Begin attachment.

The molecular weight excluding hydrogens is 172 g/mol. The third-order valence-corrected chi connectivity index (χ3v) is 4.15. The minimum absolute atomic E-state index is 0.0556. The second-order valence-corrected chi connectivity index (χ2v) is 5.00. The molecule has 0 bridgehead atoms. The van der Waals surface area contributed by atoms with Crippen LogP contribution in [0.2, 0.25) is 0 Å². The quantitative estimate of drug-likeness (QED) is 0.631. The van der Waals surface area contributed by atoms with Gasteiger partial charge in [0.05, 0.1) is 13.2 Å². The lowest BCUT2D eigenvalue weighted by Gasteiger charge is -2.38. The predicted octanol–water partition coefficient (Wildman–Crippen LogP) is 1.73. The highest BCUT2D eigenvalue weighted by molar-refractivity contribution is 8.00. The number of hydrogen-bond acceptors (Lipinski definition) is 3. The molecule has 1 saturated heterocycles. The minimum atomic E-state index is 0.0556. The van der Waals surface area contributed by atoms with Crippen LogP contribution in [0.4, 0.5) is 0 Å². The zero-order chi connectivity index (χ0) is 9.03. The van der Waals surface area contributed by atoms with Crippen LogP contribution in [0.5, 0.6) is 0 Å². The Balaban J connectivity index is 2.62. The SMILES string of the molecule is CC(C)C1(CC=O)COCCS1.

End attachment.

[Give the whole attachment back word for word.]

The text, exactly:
The molecular weight excluding hydrogens is 172 g/mol. The third-order valence-corrected chi connectivity index (χ3v) is 4.15. The minimum absolute atomic E-state index is 0.0556. The second-order valence-corrected chi connectivity index (χ2v) is 5.00. The molecule has 0 bridgehead atoms. The van der Waals surface area contributed by atoms with Crippen LogP contribution in [0.2, 0.25) is 0 Å². The quantitative estimate of drug-likeness (QED) is 0.631. The van der Waals surface area contributed by atoms with Gasteiger partial charge in [0.05, 0.1) is 13.2 Å². The lowest BCUT2D eigenvalue weighted by Gasteiger charge is -2.38. The predicted octanol–water partition coefficient (Wildman–Crippen LogP) is 1.73. The highest BCUT2D eigenvalue weighted by molar-refractivity contribution is 8.00. The number of hydrogen-bond acceptors (Lipinski definition) is 3. The molecule has 1 saturated heterocycles. The minimum atomic E-state index is 0.0556. The van der Waals surface area contributed by atoms with Crippen LogP contribution in [0.4, 0.5) is 0 Å². The zero-order chi connectivity index (χ0) is 9.03. The van der Waals surface area contributed by atoms with Crippen LogP contribution in [0.5, 0.6) is 0 Å². The Balaban J connectivity index is 2.62. The SMILES string of the molecule is CC(C)C1(CC=O)COCCS1.